He said the county law places the burden and expense of reforestation on the owners of wooded lots. The state's law, he said, eases that burden and spreads it more evenly over various land uses.
Both county and state officials have said Carroll's law is at the same time less stringent and more stringent than the state's.
In some high-residential density zoning areas, for instance, the state plan would require developers to preserve or plant more acres of trees than the Carroll ordinance. In some commercial zoning, developers in Carroll would be required to plant or preserve more trees than they would under the state plan.
"By directing our efforts at saving existing forests, we'll maintain the atmosphere of Carroll County," Mr. Grabowski said. "One of the things people moved here for was the diversity of land use, the mixture of forest and farms."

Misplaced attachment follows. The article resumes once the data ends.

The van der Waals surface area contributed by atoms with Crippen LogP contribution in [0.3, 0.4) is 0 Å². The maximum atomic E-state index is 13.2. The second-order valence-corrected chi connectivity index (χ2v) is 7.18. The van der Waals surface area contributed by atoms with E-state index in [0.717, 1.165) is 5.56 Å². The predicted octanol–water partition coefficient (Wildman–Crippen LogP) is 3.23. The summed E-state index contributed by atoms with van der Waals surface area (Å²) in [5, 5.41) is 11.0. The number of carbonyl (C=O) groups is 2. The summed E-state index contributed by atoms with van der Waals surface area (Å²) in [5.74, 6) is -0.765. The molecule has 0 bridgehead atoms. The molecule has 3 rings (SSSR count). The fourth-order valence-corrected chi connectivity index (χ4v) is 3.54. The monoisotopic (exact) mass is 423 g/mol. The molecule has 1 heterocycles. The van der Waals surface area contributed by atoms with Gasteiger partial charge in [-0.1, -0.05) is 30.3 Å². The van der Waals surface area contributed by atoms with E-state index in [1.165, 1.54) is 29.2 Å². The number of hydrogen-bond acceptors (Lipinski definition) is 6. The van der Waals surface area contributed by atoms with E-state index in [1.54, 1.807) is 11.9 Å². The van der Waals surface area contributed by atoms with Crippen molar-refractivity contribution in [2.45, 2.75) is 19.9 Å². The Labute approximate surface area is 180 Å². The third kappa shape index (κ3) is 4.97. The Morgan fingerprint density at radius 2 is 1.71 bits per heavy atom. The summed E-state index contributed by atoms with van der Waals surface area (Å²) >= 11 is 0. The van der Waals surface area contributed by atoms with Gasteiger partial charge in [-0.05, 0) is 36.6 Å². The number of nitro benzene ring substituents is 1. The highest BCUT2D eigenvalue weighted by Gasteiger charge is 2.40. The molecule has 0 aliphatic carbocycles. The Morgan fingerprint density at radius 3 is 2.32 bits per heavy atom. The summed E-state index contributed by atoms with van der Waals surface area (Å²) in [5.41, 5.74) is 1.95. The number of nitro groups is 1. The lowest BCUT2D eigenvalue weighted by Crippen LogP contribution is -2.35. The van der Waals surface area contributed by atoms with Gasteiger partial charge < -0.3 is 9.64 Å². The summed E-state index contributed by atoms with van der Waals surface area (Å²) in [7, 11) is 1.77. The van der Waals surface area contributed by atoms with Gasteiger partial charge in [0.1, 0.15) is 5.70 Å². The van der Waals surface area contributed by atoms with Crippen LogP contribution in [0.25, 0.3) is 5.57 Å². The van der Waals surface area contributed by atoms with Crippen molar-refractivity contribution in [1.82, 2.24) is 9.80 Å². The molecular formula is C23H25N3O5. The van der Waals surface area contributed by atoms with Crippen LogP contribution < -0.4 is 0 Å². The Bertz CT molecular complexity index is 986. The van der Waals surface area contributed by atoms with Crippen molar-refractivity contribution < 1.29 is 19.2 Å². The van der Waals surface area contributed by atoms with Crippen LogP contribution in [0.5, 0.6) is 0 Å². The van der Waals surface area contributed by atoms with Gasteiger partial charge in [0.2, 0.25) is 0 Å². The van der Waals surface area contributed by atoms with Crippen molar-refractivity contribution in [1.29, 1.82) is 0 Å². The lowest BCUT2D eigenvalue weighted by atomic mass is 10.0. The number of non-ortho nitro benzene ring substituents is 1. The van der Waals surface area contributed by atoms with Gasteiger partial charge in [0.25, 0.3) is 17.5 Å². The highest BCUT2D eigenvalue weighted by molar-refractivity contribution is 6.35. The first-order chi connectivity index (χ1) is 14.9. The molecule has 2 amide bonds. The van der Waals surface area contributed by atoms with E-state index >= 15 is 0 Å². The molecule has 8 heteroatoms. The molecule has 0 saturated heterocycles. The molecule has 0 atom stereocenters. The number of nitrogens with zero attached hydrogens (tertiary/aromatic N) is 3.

About 23 percent of Carroll is forested. The county has the lowest percentage of forest cover in Maryland, state officials said.
Joe Barley, a forester and committee member, said the committee's proposal is balanced.
"To turn around and reverse the direction that they provided is very perplexing to me. I think they [the commissioners] ought to be held accountable to it. It shows a certain amount of disrespect to the people who spent so much time working on the ordinance," he said.
Jeff Horan, a regional forester who has been involved in implementing the state plan, declined to comment specifically on Carroll's possible change in direction.
"We want this thing to work at the local level," Mr. Horan said. "We want it to be an effective program and not a burdensome program. We don't want to create more red tape."
Committee members believe they have created a less-complicated, less-bureaucratic program.
County staffers are familiar with Mr. Hill's persistence.
About five years ago, Mr. Hill gave Franklin G. Schaeffer, chief of the county's Bureau of Development Review, a framed picture containing this quote from Mr. Hill:
"I just keep banging on the door until I get what I came for."
Chronology of Proposed Forest Conservation Plan